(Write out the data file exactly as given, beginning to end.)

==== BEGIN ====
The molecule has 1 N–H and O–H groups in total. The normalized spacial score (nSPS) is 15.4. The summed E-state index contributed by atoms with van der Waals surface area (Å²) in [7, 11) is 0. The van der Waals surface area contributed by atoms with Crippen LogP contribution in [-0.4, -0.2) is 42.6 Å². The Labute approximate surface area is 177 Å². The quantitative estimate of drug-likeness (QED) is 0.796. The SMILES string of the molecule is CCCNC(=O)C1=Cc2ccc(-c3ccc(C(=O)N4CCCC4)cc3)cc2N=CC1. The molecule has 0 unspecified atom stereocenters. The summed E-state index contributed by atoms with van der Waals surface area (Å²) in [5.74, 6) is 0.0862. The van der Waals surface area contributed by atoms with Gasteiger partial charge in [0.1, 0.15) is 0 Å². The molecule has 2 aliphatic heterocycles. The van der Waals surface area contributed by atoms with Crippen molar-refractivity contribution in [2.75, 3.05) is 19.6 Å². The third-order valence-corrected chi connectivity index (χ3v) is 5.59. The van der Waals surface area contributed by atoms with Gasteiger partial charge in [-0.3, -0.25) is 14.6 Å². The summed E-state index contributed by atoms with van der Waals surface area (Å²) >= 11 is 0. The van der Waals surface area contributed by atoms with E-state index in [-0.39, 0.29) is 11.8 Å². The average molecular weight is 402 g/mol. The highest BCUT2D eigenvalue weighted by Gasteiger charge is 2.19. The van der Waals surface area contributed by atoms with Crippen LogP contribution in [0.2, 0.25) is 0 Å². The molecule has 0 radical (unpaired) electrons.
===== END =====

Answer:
The molecule has 1 N–H and O–H groups in total. The normalized spacial score (nSPS) is 15.4. The summed E-state index contributed by atoms with van der Waals surface area (Å²) in [7, 11) is 0. The van der Waals surface area contributed by atoms with Crippen LogP contribution in [-0.4, -0.2) is 42.6 Å². The Labute approximate surface area is 177 Å². The quantitative estimate of drug-likeness (QED) is 0.796. The SMILES string of the molecule is CCCNC(=O)C1=Cc2ccc(-c3ccc(C(=O)N4CCCC4)cc3)cc2N=CC1. The molecule has 0 unspecified atom stereocenters. The summed E-state index contributed by atoms with van der Waals surface area (Å²) in [5.74, 6) is 0.0862. The van der Waals surface area contributed by atoms with Gasteiger partial charge in [0.1, 0.15) is 0 Å². The molecule has 2 aliphatic heterocycles. The van der Waals surface area contributed by atoms with Crippen molar-refractivity contribution in [2.75, 3.05) is 19.6 Å². The third-order valence-corrected chi connectivity index (χ3v) is 5.59. The van der Waals surface area contributed by atoms with Gasteiger partial charge in [-0.3, -0.25) is 14.6 Å². The summed E-state index contributed by atoms with van der Waals surface area (Å²) >= 11 is 0. The van der Waals surface area contributed by atoms with E-state index in [-0.39, 0.29) is 11.8 Å². The average molecular weight is 402 g/mol. The highest BCUT2D eigenvalue weighted by Gasteiger charge is 2.19. The van der Waals surface area contributed by atoms with Crippen LogP contribution in [0.2, 0.25) is 0 Å². The molecule has 0 radical (unpaired) electrons.